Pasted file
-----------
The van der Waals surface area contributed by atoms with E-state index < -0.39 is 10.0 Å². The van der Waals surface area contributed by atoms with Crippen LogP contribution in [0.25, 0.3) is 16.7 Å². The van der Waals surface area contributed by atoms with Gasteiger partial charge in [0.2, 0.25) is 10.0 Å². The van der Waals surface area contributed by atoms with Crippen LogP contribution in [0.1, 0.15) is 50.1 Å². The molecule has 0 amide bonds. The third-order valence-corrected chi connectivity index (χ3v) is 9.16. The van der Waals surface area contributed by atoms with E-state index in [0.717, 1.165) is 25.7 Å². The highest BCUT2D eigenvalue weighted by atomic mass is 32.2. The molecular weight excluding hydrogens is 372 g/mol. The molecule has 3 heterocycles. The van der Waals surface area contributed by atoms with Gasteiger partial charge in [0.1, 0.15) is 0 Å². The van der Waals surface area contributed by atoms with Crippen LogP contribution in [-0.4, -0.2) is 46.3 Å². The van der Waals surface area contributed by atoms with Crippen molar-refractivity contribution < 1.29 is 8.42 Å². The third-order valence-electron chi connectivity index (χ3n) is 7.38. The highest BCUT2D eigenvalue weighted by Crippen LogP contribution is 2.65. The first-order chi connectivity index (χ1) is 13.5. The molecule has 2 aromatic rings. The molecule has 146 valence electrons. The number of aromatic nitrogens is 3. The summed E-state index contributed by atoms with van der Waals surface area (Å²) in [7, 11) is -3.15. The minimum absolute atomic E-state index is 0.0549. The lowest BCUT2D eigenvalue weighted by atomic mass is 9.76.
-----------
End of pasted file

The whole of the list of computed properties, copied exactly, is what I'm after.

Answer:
The van der Waals surface area contributed by atoms with E-state index < -0.39 is 10.0 Å². The van der Waals surface area contributed by atoms with Crippen LogP contribution in [0.25, 0.3) is 16.7 Å². The van der Waals surface area contributed by atoms with Gasteiger partial charge in [0.2, 0.25) is 10.0 Å². The van der Waals surface area contributed by atoms with Crippen LogP contribution in [0.1, 0.15) is 50.1 Å². The molecule has 0 amide bonds. The third-order valence-corrected chi connectivity index (χ3v) is 9.16. The van der Waals surface area contributed by atoms with E-state index in [0.717, 1.165) is 25.7 Å². The highest BCUT2D eigenvalue weighted by atomic mass is 32.2. The molecular weight excluding hydrogens is 372 g/mol. The molecule has 3 heterocycles. The van der Waals surface area contributed by atoms with Gasteiger partial charge in [0.1, 0.15) is 0 Å². The van der Waals surface area contributed by atoms with Crippen LogP contribution in [-0.4, -0.2) is 46.3 Å². The van der Waals surface area contributed by atoms with Crippen molar-refractivity contribution < 1.29 is 8.42 Å². The third-order valence-electron chi connectivity index (χ3n) is 7.38. The highest BCUT2D eigenvalue weighted by Crippen LogP contribution is 2.65. The first-order chi connectivity index (χ1) is 13.5. The molecule has 2 aromatic rings. The molecule has 146 valence electrons. The number of aromatic nitrogens is 3. The summed E-state index contributed by atoms with van der Waals surface area (Å²) in [7, 11) is -3.15. The minimum absolute atomic E-state index is 0.0549. The lowest BCUT2D eigenvalue weighted by atomic mass is 9.76.